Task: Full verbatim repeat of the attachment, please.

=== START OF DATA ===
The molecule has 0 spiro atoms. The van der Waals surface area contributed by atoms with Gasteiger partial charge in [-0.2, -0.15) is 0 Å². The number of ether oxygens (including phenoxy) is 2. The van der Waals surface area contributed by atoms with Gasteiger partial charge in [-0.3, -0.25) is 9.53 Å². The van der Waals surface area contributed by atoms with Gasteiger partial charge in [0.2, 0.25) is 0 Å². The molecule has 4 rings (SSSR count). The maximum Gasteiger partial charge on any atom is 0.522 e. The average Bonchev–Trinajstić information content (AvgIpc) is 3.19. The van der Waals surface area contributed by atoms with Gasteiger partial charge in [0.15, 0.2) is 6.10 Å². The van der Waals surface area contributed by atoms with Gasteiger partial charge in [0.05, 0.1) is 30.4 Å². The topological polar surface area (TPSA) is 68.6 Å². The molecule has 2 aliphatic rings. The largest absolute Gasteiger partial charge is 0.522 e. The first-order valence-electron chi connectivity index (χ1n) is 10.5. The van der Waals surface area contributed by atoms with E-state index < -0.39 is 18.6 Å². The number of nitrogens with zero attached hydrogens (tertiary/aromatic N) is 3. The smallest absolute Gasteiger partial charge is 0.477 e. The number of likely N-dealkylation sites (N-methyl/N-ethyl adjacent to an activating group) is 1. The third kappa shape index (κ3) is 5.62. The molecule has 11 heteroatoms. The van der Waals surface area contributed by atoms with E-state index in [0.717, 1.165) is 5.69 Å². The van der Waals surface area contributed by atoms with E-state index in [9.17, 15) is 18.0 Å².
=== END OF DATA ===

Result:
The molecule has 0 spiro atoms. The van der Waals surface area contributed by atoms with Gasteiger partial charge in [-0.2, -0.15) is 0 Å². The number of ether oxygens (including phenoxy) is 2. The van der Waals surface area contributed by atoms with Gasteiger partial charge in [-0.3, -0.25) is 9.53 Å². The van der Waals surface area contributed by atoms with Gasteiger partial charge in [0.2, 0.25) is 0 Å². The molecule has 4 rings (SSSR count). The maximum Gasteiger partial charge on any atom is 0.522 e. The average Bonchev–Trinajstić information content (AvgIpc) is 3.19. The van der Waals surface area contributed by atoms with Gasteiger partial charge in [0.15, 0.2) is 6.10 Å². The van der Waals surface area contributed by atoms with Gasteiger partial charge in [0.05, 0.1) is 30.4 Å². The topological polar surface area (TPSA) is 68.6 Å². The molecule has 2 aliphatic rings. The largest absolute Gasteiger partial charge is 0.522 e. The first-order valence-electron chi connectivity index (χ1n) is 10.5. The van der Waals surface area contributed by atoms with E-state index < -0.39 is 18.6 Å². The number of nitrogens with zero attached hydrogens (tertiary/aromatic N) is 3. The smallest absolute Gasteiger partial charge is 0.477 e. The number of likely N-dealkylation sites (N-methyl/N-ethyl adjacent to an activating group) is 1. The third kappa shape index (κ3) is 5.62. The molecule has 11 heteroatoms. The van der Waals surface area contributed by atoms with E-state index in [0.717, 1.165) is 5.69 Å². The van der Waals surface area contributed by atoms with E-state index in [9.17, 15) is 18.0 Å².